My Covid Hospital Stay (Part 2)
Last updated: August 2021
Editor's note: This is part 2 of a two-part series. Be sure to read part 1!
Looking back, I can now see how everything aligned. Being in the middle of a worldwide pandemic, people have been asked to shelter in place. It is a time of isolation, and for those of us with COPD, we take it a bit more seriously knowing that this is a respiratory virus.
You are on your own
The last doctor I talked to was in December 2019, just before the world closed shop. There is still relatively little known about COVID, but doctors are learning. We only know that hospitals are full, ventilators are scarce, and people are dying. We remain in deep isolation and fear leaving our homes. There is some preliminary evidence that increasing Vitamin D and calcium has some success in COVID patients, so I began taking a few extra drops a day.
In July, my crazy confusing symptoms began. I awakened with so much pain in my feet that I could hardly walk. My husband, God bless his soul, pushed me to and from the bathroom using my walker. The pain cleared up in about a week and things returned to normal. It was a short-lived recovery as the other foot was affected next. The pain went from one foot to the other continuously over the summer. I was unable to walk or sleep, and I was so fatigued that every time I blinked I felt like I could go to sleep.
By the fall we were into the second wave and another lockdown as the COVID numbers soared in our area. I was unable to see my children or my grandson. Depression began to set in. I tried extremely hard not to go down that hole, but this time I could not fight it. Crying frequently, I was unable to pinpoint the problem. Still having no blood work done, my doctor prescribed me antidepressants in hopes that I would be able to control the pain in my feet and be able to sleep at night.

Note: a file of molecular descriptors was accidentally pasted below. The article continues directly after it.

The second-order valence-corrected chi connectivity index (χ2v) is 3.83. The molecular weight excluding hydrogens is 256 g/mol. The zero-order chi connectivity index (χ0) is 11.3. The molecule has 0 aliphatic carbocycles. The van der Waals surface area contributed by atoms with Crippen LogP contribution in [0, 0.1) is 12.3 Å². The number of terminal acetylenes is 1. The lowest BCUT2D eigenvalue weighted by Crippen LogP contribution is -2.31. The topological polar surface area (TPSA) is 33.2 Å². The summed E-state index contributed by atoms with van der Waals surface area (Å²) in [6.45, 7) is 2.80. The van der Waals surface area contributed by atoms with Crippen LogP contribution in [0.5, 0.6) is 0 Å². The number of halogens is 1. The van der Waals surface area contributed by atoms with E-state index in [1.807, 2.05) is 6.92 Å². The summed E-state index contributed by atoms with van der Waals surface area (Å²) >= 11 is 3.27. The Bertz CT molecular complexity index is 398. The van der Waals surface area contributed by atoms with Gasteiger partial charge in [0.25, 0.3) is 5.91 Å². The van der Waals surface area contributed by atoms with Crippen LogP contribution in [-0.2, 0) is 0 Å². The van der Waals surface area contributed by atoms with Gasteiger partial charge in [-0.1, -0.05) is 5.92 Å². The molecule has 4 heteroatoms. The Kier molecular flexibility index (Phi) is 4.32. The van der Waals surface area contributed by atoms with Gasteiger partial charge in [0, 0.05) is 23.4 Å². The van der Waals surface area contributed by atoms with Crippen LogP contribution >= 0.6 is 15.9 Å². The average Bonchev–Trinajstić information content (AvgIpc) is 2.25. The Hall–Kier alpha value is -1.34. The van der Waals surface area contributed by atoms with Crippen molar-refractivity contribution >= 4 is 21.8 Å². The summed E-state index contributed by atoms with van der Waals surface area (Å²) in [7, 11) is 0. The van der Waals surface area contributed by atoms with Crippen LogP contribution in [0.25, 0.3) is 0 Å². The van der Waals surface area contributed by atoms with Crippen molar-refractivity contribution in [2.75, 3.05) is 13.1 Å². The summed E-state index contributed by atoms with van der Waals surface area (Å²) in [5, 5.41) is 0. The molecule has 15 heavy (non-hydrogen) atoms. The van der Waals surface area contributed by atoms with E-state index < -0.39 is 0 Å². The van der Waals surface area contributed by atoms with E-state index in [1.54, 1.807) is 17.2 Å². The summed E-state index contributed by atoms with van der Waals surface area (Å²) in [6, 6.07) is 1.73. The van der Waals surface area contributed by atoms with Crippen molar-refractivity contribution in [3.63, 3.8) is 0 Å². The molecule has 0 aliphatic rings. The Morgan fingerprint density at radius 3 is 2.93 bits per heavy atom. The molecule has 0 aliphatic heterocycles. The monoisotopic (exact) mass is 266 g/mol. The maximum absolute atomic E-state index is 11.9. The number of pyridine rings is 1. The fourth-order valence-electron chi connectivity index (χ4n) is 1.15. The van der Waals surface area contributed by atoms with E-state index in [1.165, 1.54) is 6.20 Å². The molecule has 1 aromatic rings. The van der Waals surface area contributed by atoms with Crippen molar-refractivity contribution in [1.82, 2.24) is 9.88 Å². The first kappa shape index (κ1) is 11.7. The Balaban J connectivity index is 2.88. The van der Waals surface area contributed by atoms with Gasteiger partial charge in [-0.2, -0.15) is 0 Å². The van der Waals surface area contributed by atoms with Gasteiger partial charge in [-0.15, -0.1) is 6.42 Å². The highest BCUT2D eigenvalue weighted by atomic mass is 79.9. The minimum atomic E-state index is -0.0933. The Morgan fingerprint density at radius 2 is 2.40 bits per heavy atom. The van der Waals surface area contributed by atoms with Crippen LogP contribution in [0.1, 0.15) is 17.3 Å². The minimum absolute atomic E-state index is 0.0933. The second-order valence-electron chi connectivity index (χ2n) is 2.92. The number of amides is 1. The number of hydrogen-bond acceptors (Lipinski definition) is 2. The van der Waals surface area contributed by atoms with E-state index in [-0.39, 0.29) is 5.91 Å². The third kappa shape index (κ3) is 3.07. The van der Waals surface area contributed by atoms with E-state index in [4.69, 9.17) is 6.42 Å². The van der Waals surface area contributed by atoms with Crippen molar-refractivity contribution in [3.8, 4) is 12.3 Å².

Finally, I was sent for an ultrasound and x-ray of my foot. I was diagnosed with Morton’s neuroma, a painful nerve condition of the foot caused by having bunions and hammertoes. Accepting it for what it is without question, I began using toe spacers to help manage the pain, but it was excruciating. Some mornings I could hardly get to the bathroom.
Overall, I was feeling the worst I have felt in a long time. My oxygen levels were all over the place, up one minute and plunging the next. My heart rate was continually high, and I could feel my heart pounding in my chest. My exercise was continually broken down into bite-size chunks which allowed me to manage both my 02 and heart rate.
January and February 2021
I began the year by trying desperately to get in touch with a doctor. They are scarce and getting a call back is nearly impossible. Getting blood work done was out of the question as most labs were closed. I went on like usual but I hadn’t slept in months, my feet were painful up to my ankles, and my depression was worsening.
Finally, I was experiencing chest pain and I called an ambulance. Once in the emergency, I had immediate blood work that showed my potassium was negligible and I had so much calcium and vitamin D in my blood that it was at a dangerous point. Doctors told me that in another week I would have had a major heart event. This was the probable cause of the pain in my feet, my insomnia, and my irregular heartbeat.
I tried to self-manage without the guidance of medical professionals, but it was impossible. Managing our day-to-day symptoms by how we feel doesn’t always tell the entire story. It is necessary to know the chemistry behind what is happening and the best way to do that is through blood work. I learned a valuable lesson about taking supplements without doctors' orders. Too much of anything can kill you.
Where do you stand with your COPD?